Join Ray Villalobos for an in-depth discussion in this video Creating your first task, part of Responsive CSS with Sass and Compass.
In this chapter we're going to be working with Grunt JS which is a task manager. It helps you create an efficient work flow for your projects. There's going to be a lot of setup here, but every minute you spend getting this to work is going to make your life a lot easier later. So the first thing we need to do is install Grunt so that the Grunt command becomes available to us in our terminal. We've already installed NJS so we can do the Grunt installation easily with the NPM command, and it looks like this, NPM install minus G grunt dash CLI.
And we're going to do this, and sometimes you're going to get an error here, and that's okay. What it's telling you is that you should try running this command as an administrator. It means that the account that you're on doesn't have permissions to install Grunt globally, which is actually one of the things you specify right here. The minus g option says, hey install this for all the users in the system. So we need to run this as pseudo, so actually I'm going to hit the up arrow to get the previous command and select this and copy it.
That's a little bit easier, and I'm going hit down, and type in pseudo and the same command. Now when you hit Return it may ask you for the password for the machine that you're on so I'm going to type that in then it should go through and install just fine. Okay awesome. When that's done and I'm going to go ahead and clear this, I'm going to need to create a Grunt file dot JS document the Grunt CLI that we just installed is going to use this file to read and handle the tasks. So, I'm going to right-click on my folder and select New File and type in gruntfile.js and save this. Then I'm going to get rid of that text and the first thing we need to do in this file is to set up the module exports parameter as a function.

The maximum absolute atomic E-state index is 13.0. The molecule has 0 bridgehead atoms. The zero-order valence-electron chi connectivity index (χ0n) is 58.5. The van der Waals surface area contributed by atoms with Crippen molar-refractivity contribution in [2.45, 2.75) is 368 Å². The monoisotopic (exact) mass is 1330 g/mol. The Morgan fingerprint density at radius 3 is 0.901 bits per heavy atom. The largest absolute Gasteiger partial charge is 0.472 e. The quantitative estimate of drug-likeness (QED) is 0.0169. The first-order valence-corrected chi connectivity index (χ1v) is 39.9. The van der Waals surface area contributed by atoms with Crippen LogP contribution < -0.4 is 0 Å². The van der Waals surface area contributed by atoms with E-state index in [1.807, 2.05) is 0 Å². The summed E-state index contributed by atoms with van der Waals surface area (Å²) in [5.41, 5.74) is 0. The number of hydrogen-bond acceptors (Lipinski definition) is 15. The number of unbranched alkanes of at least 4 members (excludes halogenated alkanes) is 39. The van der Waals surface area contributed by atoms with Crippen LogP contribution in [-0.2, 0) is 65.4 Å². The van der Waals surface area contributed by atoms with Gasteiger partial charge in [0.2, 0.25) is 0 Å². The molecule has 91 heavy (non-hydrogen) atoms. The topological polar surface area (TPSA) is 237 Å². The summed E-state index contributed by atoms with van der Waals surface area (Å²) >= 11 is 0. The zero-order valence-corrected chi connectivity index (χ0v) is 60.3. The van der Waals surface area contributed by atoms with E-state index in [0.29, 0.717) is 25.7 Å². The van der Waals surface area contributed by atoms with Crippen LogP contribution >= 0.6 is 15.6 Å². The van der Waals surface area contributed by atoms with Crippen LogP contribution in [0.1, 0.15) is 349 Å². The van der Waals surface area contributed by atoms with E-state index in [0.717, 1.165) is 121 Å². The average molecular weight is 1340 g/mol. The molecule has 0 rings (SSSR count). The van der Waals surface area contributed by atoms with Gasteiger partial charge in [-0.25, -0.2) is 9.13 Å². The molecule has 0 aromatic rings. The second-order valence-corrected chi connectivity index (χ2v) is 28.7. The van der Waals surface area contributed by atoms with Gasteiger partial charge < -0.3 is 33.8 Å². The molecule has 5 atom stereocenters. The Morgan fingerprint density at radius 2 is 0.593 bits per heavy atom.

So, we'll type in module.exports, and it's going to be equal to function, Grunt and then curly brackets. Now there's going to be a lot of curly brackets here, so it's a good idea to put in some comments. So this is where all our Grunt commands are going to go. Now in order to get things working here, we're going to need to load the plugins that we added when we created the package.json file. So if you remember from this file we're adding several plugins including Grunt. And then other things like Grunt contrib-watch, compass, uglify and this thing called matchdep.
So we'll need to add those manually into our files. You do that by using a Grunt.load Npm. And you have to be careful here, because normally you would think Npm might be all capitals, but only the first N is capitalized here. Npm tasks. And then we just specify what we want to load. So in this case, we're going to start with the uglify plugin. So we'll say Grunt-contrib-uglify. All these plug-ins are going to have their own page and here's the one for Grunt contrib uglify.
So now that we have that plugin installed, we're going to go back into our page right here and start working with Grunt. So whenever you work with Grunt you have to initialize it. So, you say grunt.initConfig. And then we're going to create an object that gets passed along to that. So, once again I need to put a comment here, and I'll indent this a little bit. It's going to get rid of the extra space here, actually, this should be at the same level. So, just like that.